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China's New Rules Ask Tech Firms to Hand Over Source Code

Western tech firms protest Chinese rules that require disclosure of source codes and back doors in banking hardware and software

2 min read
China's New Rules Ask Tech Firms to Hand Over Source Code
Images: iStockphoto

China plans to unveil new cybersecurity rules that require tech companies to hand over source code and build back doors in hardware and software for government regulators. The rules only apply to companies selling computer products to Chinese banks, but they have already sparked anxiety on the part of Western tech companies about being trapped between either giving up intellectual property or not doing business in China.

The new rulespart of cybersecurity policies intended to protect China’s critical industriesfirst appeared in a 22-page document at the end of 2014, according to a New York Times report. Such rules have not been officially announced yet. But the U.S. Chambers of Commerce joined a number of other foreign business groups in sending a letter [pdf] to the Central Leading Group for Cyberspace Affairs, chaired by President Xi Jinping, that called for “urgent discussions” about the policies. Tech giants such as Microsoft, Cisco, and Qualcomm have also independently voiced their concerns.

Under the bank rules, tech companies would have to hand over source code, set up research and development centers in China, and build hardware and software back doors that would permit Chinese officials to monitor data within their computer systems.  

The New York Times also detailed a separate Chinese antiterrorism law being drafted that would require companies to store all data about Chinese users on servers physically located in China. The law would also ask companies to hand over encryption keys and enable Chinese officials to check content for terrorism-related activities.

China’s new policies come in the wake of revelations from former U.S. National Security Agency contractor Edward Snowden, about the NSA’s efforts to infiltrate Chinese tech giant Huawei. Documents leaked by Snowden include an NSA list of programs designed to install back doors in Huawei’s software and hardware that the U.S. spy agency could exploit for intelligence-gathering purposes.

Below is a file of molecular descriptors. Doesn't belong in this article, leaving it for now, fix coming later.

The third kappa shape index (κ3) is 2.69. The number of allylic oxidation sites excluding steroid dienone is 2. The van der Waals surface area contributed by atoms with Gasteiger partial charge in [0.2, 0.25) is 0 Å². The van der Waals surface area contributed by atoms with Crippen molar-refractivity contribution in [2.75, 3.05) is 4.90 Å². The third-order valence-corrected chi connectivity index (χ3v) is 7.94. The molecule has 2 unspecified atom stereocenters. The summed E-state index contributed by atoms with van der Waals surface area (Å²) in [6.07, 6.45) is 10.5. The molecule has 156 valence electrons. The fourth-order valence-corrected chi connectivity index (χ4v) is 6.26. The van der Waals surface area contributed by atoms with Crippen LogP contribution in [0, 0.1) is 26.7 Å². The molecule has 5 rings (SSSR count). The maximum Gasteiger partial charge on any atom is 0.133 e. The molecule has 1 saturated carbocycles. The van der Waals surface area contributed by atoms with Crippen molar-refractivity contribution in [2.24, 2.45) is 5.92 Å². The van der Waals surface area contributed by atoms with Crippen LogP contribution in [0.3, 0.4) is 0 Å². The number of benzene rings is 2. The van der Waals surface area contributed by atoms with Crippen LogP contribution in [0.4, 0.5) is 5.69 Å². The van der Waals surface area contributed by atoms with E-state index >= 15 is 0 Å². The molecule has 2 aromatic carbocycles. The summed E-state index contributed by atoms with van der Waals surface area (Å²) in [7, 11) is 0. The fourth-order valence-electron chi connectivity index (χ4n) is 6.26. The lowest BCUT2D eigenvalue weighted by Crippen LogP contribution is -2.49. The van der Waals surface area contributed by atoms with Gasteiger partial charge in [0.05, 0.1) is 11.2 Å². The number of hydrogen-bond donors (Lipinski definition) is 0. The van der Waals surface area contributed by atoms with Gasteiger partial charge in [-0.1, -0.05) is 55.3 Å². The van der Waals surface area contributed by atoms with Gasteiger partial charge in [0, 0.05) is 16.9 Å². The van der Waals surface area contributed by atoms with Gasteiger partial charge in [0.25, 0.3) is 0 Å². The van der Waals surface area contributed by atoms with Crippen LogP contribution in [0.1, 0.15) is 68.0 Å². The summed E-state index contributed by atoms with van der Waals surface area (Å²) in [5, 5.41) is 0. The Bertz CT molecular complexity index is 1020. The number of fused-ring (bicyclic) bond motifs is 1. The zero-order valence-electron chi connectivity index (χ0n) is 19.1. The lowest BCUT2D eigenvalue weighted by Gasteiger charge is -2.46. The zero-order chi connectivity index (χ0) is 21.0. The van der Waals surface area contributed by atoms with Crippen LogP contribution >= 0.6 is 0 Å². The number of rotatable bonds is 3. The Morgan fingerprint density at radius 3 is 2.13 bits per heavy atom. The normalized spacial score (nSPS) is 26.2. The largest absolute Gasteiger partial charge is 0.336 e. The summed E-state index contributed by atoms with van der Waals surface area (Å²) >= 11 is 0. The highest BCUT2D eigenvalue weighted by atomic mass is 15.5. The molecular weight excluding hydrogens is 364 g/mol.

Snowden’s revelations eventually prompted China to set up its Central Leading Group for Cyberspace Affairs. Chinese officials have also set the goal of reducing their reliance upon foreign tech firms and boosting the presence of domestic tech firms.

U.S. tech companies fear that China’s new rules would force them to give up intellectual property to Chinese state-supported companies and possibly compromise the security of their own computer systems and products. Companies also fear that if they don’t comply with the rules and if the Chinese government expands such rules beyond the banking sector, they could potentially be shut out of the Chinese market.

The letter to Xi puts their worries in the context of the Chinese market:

An overly broad, opaque, discriminatory approach to cybersecurity policy that restricts global internet and ICT [information and communications technolgy] products and services would ultimately isolate Chinese ICT firms from the global marketplace and weaken cybersecurity, thereby harming China's economic growth and development and restricting customer choice.

The history of the United States-China cyber detente also makes it difficult for U.S. companies to trust Chinese officials with their intellectual property and access to their computer systems. The United States has long accused China’s government and military of corporate espionage against U.S. companies and government agencies. Last year, the U.S. Department of Justice charged five Chinese military hackers with stealing a variety of trade secrets from U.S. businesses.

The Conversation (0)

How the FCC Settles Radio-Spectrum Turf Wars

Remember the 5G-airport controversy? Here’s how such disputes play out

11 min read
This photo shows a man in the basket of a cherry picker working on an antenna as an airliner passes overhead.

The airline and cellular-phone industries have been at loggerheads over the possibility that 5G transmissions from antennas such as this one, located at Los Angeles International Airport, could interfere with the radar altimeters used in aircraft.

Patrick T. Fallon/AFP/Getty Images
Blue

You’ve no doubt seen the scary headlines: Will 5G Cause Planes to Crash? They appeared late last year, after the U.S. Federal Aviation Administration warned that new 5G services from AT&T and Verizon might interfere with the radar altimeters that airplane pilots rely on to land safely. Not true, said AT&T and Verizon, with the backing of the U.S. Federal Communications Commission, which had authorized 5G. The altimeters are safe, they maintained. Air travelers didn’t know what to believe.

Another recent FCC decision had also created a controversy about public safety: okaying Wi-Fi devices in a 6-gigahertz frequency band long used by point-to-point microwave systems to carry safety-critical data. The microwave operators predicted that the Wi-Fi devices would disrupt their systems; the Wi-Fi interests insisted they would not. (As an attorney, I represented a microwave-industry group in the ensuing legal dispute.)

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